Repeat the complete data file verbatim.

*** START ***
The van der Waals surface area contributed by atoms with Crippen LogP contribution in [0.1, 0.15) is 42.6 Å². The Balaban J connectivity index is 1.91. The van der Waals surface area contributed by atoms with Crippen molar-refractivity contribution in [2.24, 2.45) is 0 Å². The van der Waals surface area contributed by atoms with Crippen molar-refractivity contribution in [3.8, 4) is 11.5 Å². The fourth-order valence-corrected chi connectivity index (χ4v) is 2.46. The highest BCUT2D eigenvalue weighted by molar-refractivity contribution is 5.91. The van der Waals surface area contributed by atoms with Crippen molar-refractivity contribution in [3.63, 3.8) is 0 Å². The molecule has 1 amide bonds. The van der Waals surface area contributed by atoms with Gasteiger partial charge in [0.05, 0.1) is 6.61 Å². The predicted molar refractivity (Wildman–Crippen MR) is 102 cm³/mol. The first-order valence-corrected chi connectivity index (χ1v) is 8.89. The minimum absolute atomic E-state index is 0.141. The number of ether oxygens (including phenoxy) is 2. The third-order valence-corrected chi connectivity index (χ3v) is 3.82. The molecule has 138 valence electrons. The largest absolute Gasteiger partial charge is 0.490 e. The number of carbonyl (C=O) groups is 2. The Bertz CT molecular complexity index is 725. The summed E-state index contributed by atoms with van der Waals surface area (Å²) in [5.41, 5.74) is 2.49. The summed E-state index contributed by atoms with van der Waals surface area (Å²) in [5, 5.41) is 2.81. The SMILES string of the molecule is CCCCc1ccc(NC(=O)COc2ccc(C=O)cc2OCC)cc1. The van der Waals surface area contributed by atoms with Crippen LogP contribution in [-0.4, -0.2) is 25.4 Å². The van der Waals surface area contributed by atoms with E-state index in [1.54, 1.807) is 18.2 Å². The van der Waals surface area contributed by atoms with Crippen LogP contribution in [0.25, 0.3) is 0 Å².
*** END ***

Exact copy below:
The van der Waals surface area contributed by atoms with Crippen LogP contribution in [0.1, 0.15) is 42.6 Å². The Balaban J connectivity index is 1.91. The van der Waals surface area contributed by atoms with Crippen molar-refractivity contribution in [2.24, 2.45) is 0 Å². The van der Waals surface area contributed by atoms with Crippen molar-refractivity contribution in [3.8, 4) is 11.5 Å². The fourth-order valence-corrected chi connectivity index (χ4v) is 2.46. The highest BCUT2D eigenvalue weighted by molar-refractivity contribution is 5.91. The van der Waals surface area contributed by atoms with Crippen molar-refractivity contribution in [3.63, 3.8) is 0 Å². The molecule has 1 amide bonds. The van der Waals surface area contributed by atoms with Gasteiger partial charge in [0.05, 0.1) is 6.61 Å². The predicted molar refractivity (Wildman–Crippen MR) is 102 cm³/mol. The first-order valence-corrected chi connectivity index (χ1v) is 8.89. The minimum absolute atomic E-state index is 0.141. The number of ether oxygens (including phenoxy) is 2. The third-order valence-corrected chi connectivity index (χ3v) is 3.82. The molecule has 138 valence electrons. The largest absolute Gasteiger partial charge is 0.490 e. The number of carbonyl (C=O) groups is 2. The Bertz CT molecular complexity index is 725. The summed E-state index contributed by atoms with van der Waals surface area (Å²) in [5.41, 5.74) is 2.49. The summed E-state index contributed by atoms with van der Waals surface area (Å²) in [5, 5.41) is 2.81. The SMILES string of the molecule is CCCCc1ccc(NC(=O)COc2ccc(C=O)cc2OCC)cc1. The van der Waals surface area contributed by atoms with Crippen LogP contribution in [-0.4, -0.2) is 25.4 Å². The van der Waals surface area contributed by atoms with E-state index in [1.54, 1.807) is 18.2 Å². The van der Waals surface area contributed by atoms with Crippen LogP contribution in [0.25, 0.3) is 0 Å².